Click here for a range of gymnema capsules.
Ginger is another herb that people have used for thousands of years in traditional medicine systems.
People often use ginger to help treat digestive and inflammatory issues.
However, in 2015, a review suggested that it may also help treat diabetes. The results showed that ginger lowered blood sugar levels, but did not lower blood insulin levels.
Because of this, they suggest that ginger may reduce insulin resistance in the body for type 2 diabetes.
However, the researchers were uncertain as to how ginger might do this, and they called for more research to confirm these findings.
People can take ginger:
- by adding ginger powder or chopped, fresh ginger root to raw or cooked food
- brewed into tea
- as a supplement in capsule form
- by drinking it in a ginger ale
A range of ginger products are available for purchase here.
People should always work with a healthcare professional before taking any new herb or supplement.
The doctor may suggest starting with a lower dose and gradually increasing it until the person finds a suitable dose.
Some herbs can interact with other medications that do the same job, such as blood thinners and high blood pressure medications. It is essential to be aware of any interactions before starting a new supplement.
People should also ensure they obtain their herbs and supplements from a high-quality source.
The Food and Drug Administration (FDA) do not monitor herbs and supplements, so products may contain different herbs and fillers, recommend an incorrect dose, or be contaminated, for example, with pesticides.
Herbs and supplements are a complementary treatment option, and should not replace medications.
Discover more resources for living with type 2 diabetes by downloading the free app T2D Healthline. This app provides access to expert content on type 2 diabetes, as well as peer support through one-on-one conversations and live group discussions. Download the app for iPhone or Android.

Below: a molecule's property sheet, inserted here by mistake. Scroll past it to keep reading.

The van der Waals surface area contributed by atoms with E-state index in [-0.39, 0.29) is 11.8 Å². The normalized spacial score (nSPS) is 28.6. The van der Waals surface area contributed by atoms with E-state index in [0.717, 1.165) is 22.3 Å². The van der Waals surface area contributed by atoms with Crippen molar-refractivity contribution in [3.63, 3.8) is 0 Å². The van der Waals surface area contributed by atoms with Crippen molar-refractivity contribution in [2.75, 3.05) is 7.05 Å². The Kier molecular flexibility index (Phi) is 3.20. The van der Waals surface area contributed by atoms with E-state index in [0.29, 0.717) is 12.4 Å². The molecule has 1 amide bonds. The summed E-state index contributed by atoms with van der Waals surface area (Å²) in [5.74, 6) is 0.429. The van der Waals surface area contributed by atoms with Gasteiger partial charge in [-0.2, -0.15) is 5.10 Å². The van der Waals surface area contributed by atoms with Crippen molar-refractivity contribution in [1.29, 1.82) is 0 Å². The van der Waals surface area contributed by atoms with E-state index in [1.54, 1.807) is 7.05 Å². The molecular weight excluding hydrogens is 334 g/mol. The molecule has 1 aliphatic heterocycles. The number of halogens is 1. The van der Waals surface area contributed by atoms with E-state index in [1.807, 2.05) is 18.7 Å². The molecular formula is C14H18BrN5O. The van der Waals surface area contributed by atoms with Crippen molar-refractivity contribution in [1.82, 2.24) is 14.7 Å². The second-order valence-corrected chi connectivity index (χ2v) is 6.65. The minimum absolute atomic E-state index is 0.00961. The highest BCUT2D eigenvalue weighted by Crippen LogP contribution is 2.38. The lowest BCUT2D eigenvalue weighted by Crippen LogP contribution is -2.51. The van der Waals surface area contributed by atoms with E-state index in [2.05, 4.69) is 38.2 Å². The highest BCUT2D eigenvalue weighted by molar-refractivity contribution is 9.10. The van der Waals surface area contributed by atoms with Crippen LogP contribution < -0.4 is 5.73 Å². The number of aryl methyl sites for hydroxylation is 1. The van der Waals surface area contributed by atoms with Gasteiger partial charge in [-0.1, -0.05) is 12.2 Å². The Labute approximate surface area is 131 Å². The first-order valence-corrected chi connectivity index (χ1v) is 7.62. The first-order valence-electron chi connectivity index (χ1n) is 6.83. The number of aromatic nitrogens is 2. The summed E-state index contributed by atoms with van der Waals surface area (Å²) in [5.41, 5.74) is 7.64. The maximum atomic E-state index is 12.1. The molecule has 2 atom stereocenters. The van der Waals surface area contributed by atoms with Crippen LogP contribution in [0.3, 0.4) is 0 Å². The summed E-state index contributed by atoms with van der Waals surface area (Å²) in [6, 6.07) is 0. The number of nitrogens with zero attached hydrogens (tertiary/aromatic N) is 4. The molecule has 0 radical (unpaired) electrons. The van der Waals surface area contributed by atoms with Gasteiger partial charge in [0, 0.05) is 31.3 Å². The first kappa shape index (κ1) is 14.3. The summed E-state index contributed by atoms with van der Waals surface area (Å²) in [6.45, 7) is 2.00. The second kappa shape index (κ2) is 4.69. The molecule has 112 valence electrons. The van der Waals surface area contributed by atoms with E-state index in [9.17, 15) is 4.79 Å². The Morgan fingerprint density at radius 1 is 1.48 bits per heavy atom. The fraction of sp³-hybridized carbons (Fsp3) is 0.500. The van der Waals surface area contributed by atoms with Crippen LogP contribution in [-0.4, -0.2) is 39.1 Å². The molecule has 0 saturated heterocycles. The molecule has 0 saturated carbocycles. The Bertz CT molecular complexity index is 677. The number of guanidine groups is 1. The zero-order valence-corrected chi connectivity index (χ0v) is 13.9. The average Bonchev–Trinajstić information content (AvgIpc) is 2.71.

What advice would you give to a person who is hoping to avoid the need for insulin by taking herbs and supplements?
There are two kinds of diabetes. People with type 1 must inject insulin into the body regularly. Using herbs or supplements may reduce the symptoms or side effects of type 1, but people should introduce these slowly, with careful medical supervision and monitoring of blood sugar. There is no cure for type 1 diabetes. A person with this condition will always have to take some form of insulin.
People with type 2 diabetes may use oral medication instead of insulin. Sometimes, people with type 2 can only control their blood sugar with insulin, but it is possible for people with this type to end their need for both insulin and oral medication. Through careful control of diet and establishing and maintaining a healthy weight body mass index (BMI), people can reduce and even reverse type 2 diabetes and its consequences.
Herbs may help manage blood sugar, weight loss, and adverse effects of the disease.
Regardless of the type of diabetes, the individual needs to work with their doctor, learn as much as they can about their treatment options, and monitor their blood sugars to keep them within a healthy range.
High blood sugar quickly damages body organs, but self-care is the key.
Debra Rose Wilson, PhD, MSN, RN, IBCLC, AHN-BC, CHT Answers represent the opinions of our medical experts. All content is strictly informational and should not be considered medical advice.